I wrote this post some time ago. I had noticed how many times on the various prostate cancer message boards that patients got their diagnosis, made a decision and then went elsewhere. In many of the discussions the “biopsy urologist” was never mentioned, a technician so to speak.
A couple of things. Why not keep the lines of communication open with the original urologist? He or she might be a good resource for the future. In general I don’t think the urologist is “upset,” ” offended,” or “disappointed” if you do something else other than his recommendation, or done by someone else other that him or her. I really believe this, yet I know it’s not true for all. So no reason to burn a bridge. If you have to go out-of-town to be treated (no matter what the treatment) you’d have to agree that it would be an advantage to have someone local in whom you have a good relationship. Just a few days ago a patient said he may to go to Miami for HIFU. He said he’d only have to spend the night and that the urologist there had done over 3,000 of these procedures. He would have to fly there from the Atlanta area. And then he said this, ” They will be putting a tube into my abdomen to the bladder and bypassing the urethra. I will be taking it out at five days.” Now… in medicine tubes are tricky. In my book I state an old urologic adage, ” Don’t buy shoes in the morning and don’t pull tubes at night.”
If there is a problem with voiding when the tube is removed, and your doctor is in Miami and you are in Atlanta… you get the drift. Maintain that working relationship and as in this case, I quickly offered to be of service if there were problems with his recovery when he got back. That has been established “before” the problems and I was appreciative of his calling me with his plans. It was a “courtesy call” so to speak.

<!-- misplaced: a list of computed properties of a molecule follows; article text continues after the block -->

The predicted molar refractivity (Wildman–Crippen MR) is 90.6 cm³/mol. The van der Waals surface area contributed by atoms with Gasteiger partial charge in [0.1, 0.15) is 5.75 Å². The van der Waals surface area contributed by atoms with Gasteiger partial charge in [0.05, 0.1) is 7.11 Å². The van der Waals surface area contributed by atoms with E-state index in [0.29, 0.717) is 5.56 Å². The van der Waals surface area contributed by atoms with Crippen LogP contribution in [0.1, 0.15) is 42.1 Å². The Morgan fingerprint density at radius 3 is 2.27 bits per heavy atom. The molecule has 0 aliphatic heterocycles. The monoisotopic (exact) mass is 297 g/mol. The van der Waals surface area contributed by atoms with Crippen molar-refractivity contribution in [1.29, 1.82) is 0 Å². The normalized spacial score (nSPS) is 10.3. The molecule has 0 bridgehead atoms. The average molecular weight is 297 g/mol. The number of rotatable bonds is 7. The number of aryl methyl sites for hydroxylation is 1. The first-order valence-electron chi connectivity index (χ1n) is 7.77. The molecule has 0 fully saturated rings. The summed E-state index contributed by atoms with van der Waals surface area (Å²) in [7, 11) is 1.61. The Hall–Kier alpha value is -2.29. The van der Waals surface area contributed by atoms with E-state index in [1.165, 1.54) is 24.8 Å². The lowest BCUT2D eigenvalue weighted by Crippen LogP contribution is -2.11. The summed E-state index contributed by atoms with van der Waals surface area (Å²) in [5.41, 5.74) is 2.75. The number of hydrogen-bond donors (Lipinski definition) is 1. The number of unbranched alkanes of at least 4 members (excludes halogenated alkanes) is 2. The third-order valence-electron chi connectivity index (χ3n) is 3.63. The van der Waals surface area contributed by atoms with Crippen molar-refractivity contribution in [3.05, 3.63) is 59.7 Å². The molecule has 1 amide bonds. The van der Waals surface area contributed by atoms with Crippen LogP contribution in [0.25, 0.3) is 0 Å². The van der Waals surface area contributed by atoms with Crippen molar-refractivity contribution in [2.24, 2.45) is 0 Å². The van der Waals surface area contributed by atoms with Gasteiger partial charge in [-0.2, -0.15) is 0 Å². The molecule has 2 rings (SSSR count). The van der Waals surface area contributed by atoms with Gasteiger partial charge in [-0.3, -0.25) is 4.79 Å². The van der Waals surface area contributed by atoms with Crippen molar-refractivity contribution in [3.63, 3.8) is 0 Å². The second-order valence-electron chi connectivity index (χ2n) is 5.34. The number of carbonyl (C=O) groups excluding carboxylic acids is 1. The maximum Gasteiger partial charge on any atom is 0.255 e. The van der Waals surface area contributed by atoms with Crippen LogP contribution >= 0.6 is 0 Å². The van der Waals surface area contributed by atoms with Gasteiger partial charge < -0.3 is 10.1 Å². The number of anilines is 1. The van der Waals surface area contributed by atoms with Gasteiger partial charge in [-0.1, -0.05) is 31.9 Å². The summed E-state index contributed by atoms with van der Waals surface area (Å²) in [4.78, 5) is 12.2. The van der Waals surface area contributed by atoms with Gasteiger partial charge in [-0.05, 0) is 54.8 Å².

A patient comes to mind of mine that chose radiation to treat his cancer. This was years ago. He had his treatment in the Atlanta area and had all sorts of urinary problems early on, which in time abated. I bet I either spoke to him or saw him thirty times in the course of two years.
I have never had a more grateful or appreciative patient in my career. He must have referred at least a hundred patients to me. I went fishing on the lake near his home and his wife made breakfast for me and my brother. I have said to him and others many times that ” my closest patients and the ones that refer me the most friends and family are the ones I don’t operate on.”
One comment made by a patient on this blog (see if you can find it) mentioned that he’d been on three continents and had trouble finding a suitable urologist. I hope it is not that hard. Am I being somewhat blind to the difficulties that patients face and the problems of how urologists or doctors in general are perceived?
What has been your experience? What was the fate of your “biopsy urologist?”
My brother wrote neat little songs. One he wrote about cars. I’ll get and put on this post later. But the analogy of the car and you urologist comes to mind.
Be kind to your car.
Take care of your ride.
Make a … big a…deal
out of those wheels.
Be kind to your car.